- WNBA players protesting during Finals
- Social activism high among players
- Protests predate NFL movement
For the first four games of their WNBA Finals series against the Minnesota Lynx, the entire Los Angeles Sparks team has remained in the locker room -- even staging a collective walkout before Game 1 to a clatter of boos.
On Wednesday, defending champion Sparks opted to stay on the court before their decisive Game 5 85-76 defeat by the Lynx team as Minnesota won its fourth title.
"Their efforts are sometimes overshadowed by the men, but I think it's important that we recognize and credit them," Kristen Clarke, the president of the National Lawyers Committee for Civil Rights, told CNN Sport.
Clarke notes that the personal experiences of black women in the WNBA (comprising nearly 69% of the league, according to The Institute for Diversity and Ethics in Sport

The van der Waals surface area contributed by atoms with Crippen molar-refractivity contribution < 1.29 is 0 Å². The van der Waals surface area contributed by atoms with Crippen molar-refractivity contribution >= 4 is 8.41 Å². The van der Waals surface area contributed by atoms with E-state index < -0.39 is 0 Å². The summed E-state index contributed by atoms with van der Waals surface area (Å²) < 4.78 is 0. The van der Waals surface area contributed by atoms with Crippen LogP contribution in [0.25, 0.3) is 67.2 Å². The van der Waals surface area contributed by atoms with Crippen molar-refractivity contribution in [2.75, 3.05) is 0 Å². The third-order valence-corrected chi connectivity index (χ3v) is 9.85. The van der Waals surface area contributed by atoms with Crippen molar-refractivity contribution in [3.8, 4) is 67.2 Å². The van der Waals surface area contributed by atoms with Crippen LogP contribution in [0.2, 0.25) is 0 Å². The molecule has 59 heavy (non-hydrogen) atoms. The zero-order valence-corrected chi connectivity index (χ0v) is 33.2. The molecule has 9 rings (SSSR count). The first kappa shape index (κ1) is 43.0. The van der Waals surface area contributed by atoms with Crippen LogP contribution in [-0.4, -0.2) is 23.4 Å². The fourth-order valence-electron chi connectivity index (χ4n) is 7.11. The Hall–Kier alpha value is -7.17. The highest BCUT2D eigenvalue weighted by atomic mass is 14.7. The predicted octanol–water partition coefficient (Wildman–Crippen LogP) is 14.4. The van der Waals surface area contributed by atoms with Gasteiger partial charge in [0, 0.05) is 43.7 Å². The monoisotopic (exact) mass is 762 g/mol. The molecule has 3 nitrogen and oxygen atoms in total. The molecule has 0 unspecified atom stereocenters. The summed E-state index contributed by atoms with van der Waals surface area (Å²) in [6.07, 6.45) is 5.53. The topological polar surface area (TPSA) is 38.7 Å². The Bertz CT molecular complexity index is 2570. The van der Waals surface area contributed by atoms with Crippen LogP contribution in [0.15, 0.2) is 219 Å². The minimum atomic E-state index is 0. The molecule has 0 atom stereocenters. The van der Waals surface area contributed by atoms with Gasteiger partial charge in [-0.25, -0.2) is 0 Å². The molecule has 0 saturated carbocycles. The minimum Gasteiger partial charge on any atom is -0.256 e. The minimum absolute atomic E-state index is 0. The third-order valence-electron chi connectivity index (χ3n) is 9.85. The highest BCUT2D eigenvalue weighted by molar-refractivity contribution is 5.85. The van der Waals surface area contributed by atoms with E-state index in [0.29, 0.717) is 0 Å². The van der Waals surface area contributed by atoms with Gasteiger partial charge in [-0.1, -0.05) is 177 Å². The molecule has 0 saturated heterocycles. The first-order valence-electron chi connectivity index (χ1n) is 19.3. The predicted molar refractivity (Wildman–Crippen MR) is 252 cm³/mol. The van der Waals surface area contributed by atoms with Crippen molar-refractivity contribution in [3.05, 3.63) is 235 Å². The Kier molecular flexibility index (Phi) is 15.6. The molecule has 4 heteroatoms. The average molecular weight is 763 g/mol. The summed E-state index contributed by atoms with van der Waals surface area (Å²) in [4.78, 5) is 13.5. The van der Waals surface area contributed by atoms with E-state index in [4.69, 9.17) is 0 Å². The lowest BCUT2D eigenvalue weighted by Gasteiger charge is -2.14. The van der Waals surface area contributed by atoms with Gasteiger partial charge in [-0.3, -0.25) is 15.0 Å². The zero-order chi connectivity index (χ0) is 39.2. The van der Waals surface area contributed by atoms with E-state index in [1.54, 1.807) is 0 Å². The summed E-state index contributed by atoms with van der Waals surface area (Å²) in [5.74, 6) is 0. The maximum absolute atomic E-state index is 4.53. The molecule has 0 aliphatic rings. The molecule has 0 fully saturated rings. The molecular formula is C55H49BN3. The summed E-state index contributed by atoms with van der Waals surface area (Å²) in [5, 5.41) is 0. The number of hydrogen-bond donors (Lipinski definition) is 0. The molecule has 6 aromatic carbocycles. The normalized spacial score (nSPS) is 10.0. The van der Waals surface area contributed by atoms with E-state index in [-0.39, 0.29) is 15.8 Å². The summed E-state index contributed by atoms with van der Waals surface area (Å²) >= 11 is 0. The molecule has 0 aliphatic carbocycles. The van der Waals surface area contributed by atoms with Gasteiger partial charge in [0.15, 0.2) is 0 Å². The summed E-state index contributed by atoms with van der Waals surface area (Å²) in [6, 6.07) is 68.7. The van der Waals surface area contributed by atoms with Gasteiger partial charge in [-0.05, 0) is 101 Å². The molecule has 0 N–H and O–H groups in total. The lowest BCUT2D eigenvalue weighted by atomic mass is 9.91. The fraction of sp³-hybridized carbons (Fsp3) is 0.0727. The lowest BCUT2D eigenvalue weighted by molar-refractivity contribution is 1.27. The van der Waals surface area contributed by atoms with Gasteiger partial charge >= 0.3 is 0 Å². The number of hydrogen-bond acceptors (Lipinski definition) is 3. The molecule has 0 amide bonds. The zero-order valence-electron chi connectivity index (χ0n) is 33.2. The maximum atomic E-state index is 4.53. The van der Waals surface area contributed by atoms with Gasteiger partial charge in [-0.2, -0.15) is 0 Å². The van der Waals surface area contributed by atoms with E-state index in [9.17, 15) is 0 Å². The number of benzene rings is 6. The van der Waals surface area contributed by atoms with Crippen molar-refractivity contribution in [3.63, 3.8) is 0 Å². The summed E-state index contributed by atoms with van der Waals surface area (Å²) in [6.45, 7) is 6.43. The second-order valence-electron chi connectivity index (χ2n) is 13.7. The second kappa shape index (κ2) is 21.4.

) lend themselves to being politically vocal.
"The WNBA has a fair number of African-American women who understand what it means to be discriminated on the basis of their race and gender, so they lie on the intersection of a lot of the problems that have beleaguered our country," she says.
"They have something to say about many of the crises that are unfolding across our country, and some of what they have to say is informed by their own personal experiences with injustice."